Inception starts with a novel idea: that it’s possible to insert an idea in somebody else’s mind: and that it’s possible to induce someone to have a new idea that they will think is original but that is entirely engineered by you. “Inception” is a word meaning “the implantation of an idea.”
In the film, it’s also possible to “extract” an idea from another person’s mind without their knowledge or cooperation. (Basically, you trick them into looking at it in your presence, in a kind of mental structure you’ve designed for them. No, it doesn’t make sense to me either.) In the world of the film, both of these are done only through the technological means of a drug-induced sleep undertaken in close proximity to other sleepers with whom the dream is shared—not by means of such old-fashioned means as, you know, talking to people—and both are highly illegal.
This is a clear parallel to what a writer does, and even more, to what a novelist or a screenwriter might be said to do. Writers of fiction make people believe things that are not true, often using emotional rhetorical devices or “tricks” to encourage people to believe things the words don’t even say and the screen doesn’t actually show. Novels and films are quite often compared to dreams.
So the theme concerns what the writer does. And in a certain kind of novel we might expect to find a considered reflection on writing and on fiction itself. Not in Inception. The film does not explore the details and implications of what the writer does or comment on it. Christopher Nolan is interested in exploring the “how and why” of writing fiction up to a point, and no farther, and getting to this point actually doesn’t really take long. The writer chooses an idea and tries to persuade people of it, maybe for admirable reasons, maybe for vicious ones. That’s it. If people believe it, their belief will affect the way they live, and when people come to realize that their beliefs are grounded in something other than reality (what that is doesn’t seem to matter too much as far as the movie goes, but it definitely is not as vicious or as horrific as what we have seen in the Matrix films), their realization will affect the way they live.
So we have a Matrix-like philosophical dilemma about how we can ever know our lives and thoughts are real, and our own. (It feels more like Synecdoche, New York than like the Matrix films, though, most of the time.) The main character, Cobb (played by Leonardo Di Caprio), lives his life on the run from shadowy corporations—but the need for him to live in this way is questioned by other characters as sheer paranoia. The world of Inception is a world where corporations hire teams to stalk, and in effect to brainwash, their rivals, in order to influence the rivals’ actions. Rather than being slaves to a worldwide tyranny, as in The Matrix, in Inception we are subject at any moment to arbitrary treatment from little bands of people who spend most of their time in a dream world and demonstrate little concern for the long-term effects of what they do. This would be much scarier—except that most of us aren’t important enough to merit that kind of attention. So, in the end, this is just a silly film about how the comeuppances of the rich are brought about by self-declared super-detectives using super-technology.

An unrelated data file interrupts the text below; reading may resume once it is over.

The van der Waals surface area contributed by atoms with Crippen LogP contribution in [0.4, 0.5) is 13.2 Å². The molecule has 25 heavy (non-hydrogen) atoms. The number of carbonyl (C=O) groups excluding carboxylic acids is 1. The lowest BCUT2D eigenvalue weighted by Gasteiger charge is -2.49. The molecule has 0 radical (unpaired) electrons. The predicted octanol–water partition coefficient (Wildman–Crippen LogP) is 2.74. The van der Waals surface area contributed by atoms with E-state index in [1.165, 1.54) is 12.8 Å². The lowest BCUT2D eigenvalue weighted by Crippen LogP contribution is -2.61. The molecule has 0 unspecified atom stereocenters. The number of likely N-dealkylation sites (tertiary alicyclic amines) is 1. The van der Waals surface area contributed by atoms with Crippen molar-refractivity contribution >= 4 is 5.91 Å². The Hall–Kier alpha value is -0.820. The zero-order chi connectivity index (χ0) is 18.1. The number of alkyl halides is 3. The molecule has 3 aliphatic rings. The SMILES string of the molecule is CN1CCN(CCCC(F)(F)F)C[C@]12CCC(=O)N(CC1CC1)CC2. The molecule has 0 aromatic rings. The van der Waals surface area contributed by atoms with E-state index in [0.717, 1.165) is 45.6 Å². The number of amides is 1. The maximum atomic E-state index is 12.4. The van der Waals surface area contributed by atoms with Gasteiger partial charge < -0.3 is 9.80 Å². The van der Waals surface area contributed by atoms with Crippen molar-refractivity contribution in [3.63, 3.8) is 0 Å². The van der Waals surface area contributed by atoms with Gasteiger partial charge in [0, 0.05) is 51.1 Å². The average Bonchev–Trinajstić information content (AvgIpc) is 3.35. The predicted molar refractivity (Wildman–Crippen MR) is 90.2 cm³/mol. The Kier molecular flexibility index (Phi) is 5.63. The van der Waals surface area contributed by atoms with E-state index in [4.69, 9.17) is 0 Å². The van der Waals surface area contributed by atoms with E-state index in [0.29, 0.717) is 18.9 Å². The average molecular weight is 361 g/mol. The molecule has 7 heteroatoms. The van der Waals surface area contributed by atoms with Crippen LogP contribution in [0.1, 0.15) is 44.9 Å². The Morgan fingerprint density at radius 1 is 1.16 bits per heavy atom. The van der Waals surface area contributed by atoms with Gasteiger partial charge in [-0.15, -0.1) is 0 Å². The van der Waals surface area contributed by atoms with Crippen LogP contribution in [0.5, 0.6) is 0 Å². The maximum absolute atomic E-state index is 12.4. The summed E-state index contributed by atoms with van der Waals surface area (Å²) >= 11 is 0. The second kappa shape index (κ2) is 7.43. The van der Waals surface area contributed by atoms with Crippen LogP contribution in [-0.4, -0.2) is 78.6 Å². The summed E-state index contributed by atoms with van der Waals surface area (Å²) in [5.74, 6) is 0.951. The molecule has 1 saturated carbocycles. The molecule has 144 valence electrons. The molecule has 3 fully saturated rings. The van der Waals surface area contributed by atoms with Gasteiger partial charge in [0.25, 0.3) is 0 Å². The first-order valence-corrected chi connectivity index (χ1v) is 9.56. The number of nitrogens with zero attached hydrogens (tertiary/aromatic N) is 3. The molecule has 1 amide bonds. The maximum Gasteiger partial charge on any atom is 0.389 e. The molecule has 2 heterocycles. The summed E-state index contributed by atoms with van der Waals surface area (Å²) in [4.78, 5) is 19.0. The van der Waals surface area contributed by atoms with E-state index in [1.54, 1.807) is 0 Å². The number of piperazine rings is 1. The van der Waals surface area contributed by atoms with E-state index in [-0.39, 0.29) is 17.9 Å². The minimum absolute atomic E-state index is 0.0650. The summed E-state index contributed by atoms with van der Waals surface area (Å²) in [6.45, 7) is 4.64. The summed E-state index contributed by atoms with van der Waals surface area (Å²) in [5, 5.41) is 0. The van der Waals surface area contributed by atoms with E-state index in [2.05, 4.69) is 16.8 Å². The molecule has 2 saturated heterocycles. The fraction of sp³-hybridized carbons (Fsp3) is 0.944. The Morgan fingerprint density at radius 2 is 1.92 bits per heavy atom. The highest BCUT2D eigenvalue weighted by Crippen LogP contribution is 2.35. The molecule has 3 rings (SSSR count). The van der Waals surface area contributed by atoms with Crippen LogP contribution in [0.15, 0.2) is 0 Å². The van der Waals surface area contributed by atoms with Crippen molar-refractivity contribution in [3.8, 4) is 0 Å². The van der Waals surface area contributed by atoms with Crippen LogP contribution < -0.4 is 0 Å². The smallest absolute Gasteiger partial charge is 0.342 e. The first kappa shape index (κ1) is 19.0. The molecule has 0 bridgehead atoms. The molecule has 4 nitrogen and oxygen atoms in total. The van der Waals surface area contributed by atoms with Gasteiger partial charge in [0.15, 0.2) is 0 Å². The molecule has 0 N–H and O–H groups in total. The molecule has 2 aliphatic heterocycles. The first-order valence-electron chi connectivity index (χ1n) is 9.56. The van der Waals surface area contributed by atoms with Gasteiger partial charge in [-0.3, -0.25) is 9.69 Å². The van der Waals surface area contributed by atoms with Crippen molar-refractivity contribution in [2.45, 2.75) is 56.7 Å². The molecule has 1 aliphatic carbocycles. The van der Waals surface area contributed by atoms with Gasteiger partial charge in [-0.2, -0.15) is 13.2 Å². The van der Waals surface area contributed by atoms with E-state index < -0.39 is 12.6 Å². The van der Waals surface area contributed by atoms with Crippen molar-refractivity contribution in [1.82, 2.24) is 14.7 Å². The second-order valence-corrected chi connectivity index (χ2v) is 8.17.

But this doesn’t seem to be enough, so Nolan tricks out the science fiction plot with ruminations on love, marriage, parenthood, and men’s relationships with their own fathers. (The father here is played by Michael Caine, inviting comparison with Nolan’s Batman films and with The Prestige.) But this more humanistic story is told only in flashes. Too much is left for the viewer to fill in, and ultimately the romantic plot is hollow. Like the thriller plot, it seems to have been included only to give audiences the sense that they are seeing something familiar.
As an action film, Inception is slow, the plot is convoluted and self-important. As a science fiction film, it’s pretty good. As a film with ideas, though, the kind a good science fiction novel might have, it is lacking. One character (played by Lukas Haas, the little boy in Witness) is named Nash, and there’s a running joke about an unstable equilibrium, which is clever—the way Moonlighting once named Mexican bodyguards “Ortega” and “Gasset.” If you think you can rework the images you get from this movie into anything resembling an idea, much less an argument, that’s up to you.